Feeds

DVLA makes £44m flogging drivers' details

The great government data giveaway, if you've got the cash...

Securing Web Applications Made Simple and Scalable

The Driver and Vehicle Licensing Agency has sold more than 18 million names and addresses of drivers since it started the trade five years ago.

Most of the names go to clamping companies and other private parking firms, although the DVLA was keen to stress to us today that it does not make a profit from the trade. It also said the information does not only go to dodgy clamping firms.

Figures from the Daily Mail reveal the government agency has made £43.9m by selling the data culled from 18 million entries.

The DVLA charges £2.50 per address, and the most common request is from private parking companies pursuing people for payments.

There was a large row last year after engine oil firm Castrol did a deal to use number plate recognition technology coupled with data mined from the DVLA database to show personalised posters to drivers.

Castrol hoped to roll out the billboards more widely, but after four days there were so many complaints that the scheme was abandoned. The DVLA said at the time it would investigate and that its data should not be used for marketing purposes.

The DVLA said it only releases information to someone like the police, who have a statutory right to it, or to someone who has reasonable cause to request it such as someone who has suffered material loss or injury. The statement added that unauthorised parking on private land was a big problem, and without DVLA data landowners would have a tough time "enforcing their rights".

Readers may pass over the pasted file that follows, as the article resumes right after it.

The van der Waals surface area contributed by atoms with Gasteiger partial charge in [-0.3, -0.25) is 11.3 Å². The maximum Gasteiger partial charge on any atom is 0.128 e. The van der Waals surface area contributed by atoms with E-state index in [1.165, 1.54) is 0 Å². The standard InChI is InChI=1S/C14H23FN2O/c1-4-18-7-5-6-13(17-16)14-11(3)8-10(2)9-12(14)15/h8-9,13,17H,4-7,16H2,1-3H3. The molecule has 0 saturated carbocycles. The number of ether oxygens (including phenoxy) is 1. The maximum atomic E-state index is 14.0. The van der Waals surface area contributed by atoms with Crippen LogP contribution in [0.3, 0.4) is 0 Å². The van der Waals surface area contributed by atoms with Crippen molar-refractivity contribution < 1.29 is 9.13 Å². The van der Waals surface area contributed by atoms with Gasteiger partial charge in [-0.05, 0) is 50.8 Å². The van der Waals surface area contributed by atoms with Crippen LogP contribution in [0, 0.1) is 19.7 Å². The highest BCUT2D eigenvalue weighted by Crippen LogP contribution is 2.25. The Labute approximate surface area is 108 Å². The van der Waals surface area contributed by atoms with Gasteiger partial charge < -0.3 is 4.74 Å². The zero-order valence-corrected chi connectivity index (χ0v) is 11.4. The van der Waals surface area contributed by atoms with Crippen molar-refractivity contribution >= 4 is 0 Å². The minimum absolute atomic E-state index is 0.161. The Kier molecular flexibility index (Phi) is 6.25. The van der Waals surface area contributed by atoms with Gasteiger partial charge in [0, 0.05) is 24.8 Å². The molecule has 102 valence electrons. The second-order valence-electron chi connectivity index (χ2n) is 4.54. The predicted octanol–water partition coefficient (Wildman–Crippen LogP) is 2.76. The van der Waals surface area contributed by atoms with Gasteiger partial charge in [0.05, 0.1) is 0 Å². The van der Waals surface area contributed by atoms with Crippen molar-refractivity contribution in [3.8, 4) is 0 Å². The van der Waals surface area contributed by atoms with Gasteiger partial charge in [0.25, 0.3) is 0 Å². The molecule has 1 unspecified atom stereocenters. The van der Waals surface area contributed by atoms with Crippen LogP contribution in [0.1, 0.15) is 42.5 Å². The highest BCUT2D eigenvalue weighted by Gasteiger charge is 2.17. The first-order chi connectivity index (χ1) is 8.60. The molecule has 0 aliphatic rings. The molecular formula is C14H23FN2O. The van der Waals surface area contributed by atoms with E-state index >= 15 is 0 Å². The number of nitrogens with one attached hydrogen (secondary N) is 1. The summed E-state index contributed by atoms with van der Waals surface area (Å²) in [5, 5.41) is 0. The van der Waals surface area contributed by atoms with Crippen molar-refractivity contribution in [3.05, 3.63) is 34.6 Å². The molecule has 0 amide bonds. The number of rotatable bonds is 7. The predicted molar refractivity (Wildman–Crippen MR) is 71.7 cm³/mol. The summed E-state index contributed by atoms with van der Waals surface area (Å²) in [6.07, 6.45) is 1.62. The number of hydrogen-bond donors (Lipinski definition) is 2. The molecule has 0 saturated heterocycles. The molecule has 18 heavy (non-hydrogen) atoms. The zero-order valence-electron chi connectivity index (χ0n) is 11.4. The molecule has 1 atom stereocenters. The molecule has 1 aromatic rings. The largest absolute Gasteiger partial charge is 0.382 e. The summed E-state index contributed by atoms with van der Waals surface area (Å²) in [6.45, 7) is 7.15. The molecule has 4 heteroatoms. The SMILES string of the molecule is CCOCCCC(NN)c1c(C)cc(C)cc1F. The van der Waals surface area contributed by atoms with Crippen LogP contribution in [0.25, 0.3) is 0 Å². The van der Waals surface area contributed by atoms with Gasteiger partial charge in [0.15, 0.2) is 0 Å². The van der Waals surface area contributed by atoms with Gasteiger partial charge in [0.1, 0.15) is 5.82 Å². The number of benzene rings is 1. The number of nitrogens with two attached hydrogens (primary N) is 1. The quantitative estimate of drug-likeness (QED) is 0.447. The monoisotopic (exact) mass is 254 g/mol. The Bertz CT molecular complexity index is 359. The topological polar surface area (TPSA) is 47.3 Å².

The DVLA also made clear it does not profit from the sales - £2.50 simply covers the cost of processing requests. ®

Application security programs and practises

More from The Register

next story
ONE EMAIL costs mining company $300 MEEELION
Environmental activist walks free after hoax sent share price over a cliff
Arrr: Freetard-bothering Digital Economy Act tied up, thrown in the hold
Ministry of Fun confirms: Yes, we're busy doing nothing
Help yourself to anyone's photos FOR FREE, suggests UK.gov
Copyright law reforms will keep m'learned friends busy
Apple smacked with privacy sueball over Location Services
Class action launched on behalf of 100 million iPhone owners
US judge: YES, cops or feds so can slurp an ENTIRE Gmail account
Crooks don't have folders labelled 'drug records', opines NY beak
UK government officially adopts Open Document Format
Microsoft insurgency fails, earns snarky remark from UK digital services head
You! Pirate! Stop pirating, or we shall admonish you politely. Repeatedly, if necessary
And we shall go about telling people you smell. No, not really
prev story

Whitepapers

Top three mobile application threats
Prevent sensitive data leakage over insecure channels or stolen mobile devices.
Implementing global e-invoicing with guaranteed legal certainty
Explaining the role local tax compliance plays in successful supply chain management and e-business and how leading global brands are addressing this.
Boost IT visibility and business value
How building a great service catalog relieves pressure points and demonstrates the value of IT service management.
Designing a Defense for Mobile Applications
Learn about the various considerations for defending mobile applications - from the application architecture itself to the myriad testing technologies.
Build a business case: developing custom apps
Learn how to maximize the value of custom applications by accelerating and simplifying their development.